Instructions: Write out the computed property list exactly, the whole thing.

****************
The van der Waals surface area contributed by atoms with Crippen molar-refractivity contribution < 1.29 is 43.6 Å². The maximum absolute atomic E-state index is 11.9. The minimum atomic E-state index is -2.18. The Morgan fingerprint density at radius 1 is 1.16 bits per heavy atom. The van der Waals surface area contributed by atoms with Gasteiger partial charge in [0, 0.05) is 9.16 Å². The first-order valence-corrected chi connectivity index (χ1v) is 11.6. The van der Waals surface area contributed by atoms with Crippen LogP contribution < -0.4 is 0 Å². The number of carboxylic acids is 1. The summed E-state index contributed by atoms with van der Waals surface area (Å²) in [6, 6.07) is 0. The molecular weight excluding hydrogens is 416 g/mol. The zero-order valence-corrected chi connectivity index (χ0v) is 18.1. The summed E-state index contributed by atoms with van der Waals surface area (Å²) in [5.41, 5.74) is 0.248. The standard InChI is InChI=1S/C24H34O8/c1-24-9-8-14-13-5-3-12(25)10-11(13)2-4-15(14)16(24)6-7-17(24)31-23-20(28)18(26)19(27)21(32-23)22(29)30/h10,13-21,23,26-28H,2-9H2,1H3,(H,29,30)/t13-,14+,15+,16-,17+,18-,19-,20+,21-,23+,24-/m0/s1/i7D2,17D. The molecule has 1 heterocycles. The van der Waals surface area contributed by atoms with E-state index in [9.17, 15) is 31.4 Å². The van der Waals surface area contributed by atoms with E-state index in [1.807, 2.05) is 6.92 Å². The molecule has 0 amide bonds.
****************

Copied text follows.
The van der Waals surface area contributed by atoms with Crippen molar-refractivity contribution < 1.29 is 43.6 Å². The maximum absolute atomic E-state index is 11.9. The minimum atomic E-state index is -2.18. The Morgan fingerprint density at radius 1 is 1.16 bits per heavy atom. The van der Waals surface area contributed by atoms with Gasteiger partial charge in [0, 0.05) is 9.16 Å². The first-order valence-corrected chi connectivity index (χ1v) is 11.6. The van der Waals surface area contributed by atoms with Crippen LogP contribution < -0.4 is 0 Å². The number of carboxylic acids is 1. The summed E-state index contributed by atoms with van der Waals surface area (Å²) in [6, 6.07) is 0. The molecular weight excluding hydrogens is 416 g/mol. The zero-order valence-corrected chi connectivity index (χ0v) is 18.1. The summed E-state index contributed by atoms with van der Waals surface area (Å²) in [5.41, 5.74) is 0.248. The standard InChI is InChI=1S/C24H34O8/c1-24-9-8-14-13-5-3-12(25)10-11(13)2-4-15(14)16(24)6-7-17(24)31-23-20(28)18(26)19(27)21(32-23)22(29)30/h10,13-21,23,26-28H,2-9H2,1H3,(H,29,30)/t13-,14+,15+,16-,17+,18-,19-,20+,21-,23+,24-/m0/s1/i7D2,17D. The molecule has 1 heterocycles. The van der Waals surface area contributed by atoms with E-state index in [9.17, 15) is 31.4 Å². The van der Waals surface area contributed by atoms with E-state index in [1.807, 2.05) is 6.92 Å². The molecule has 0 amide bonds.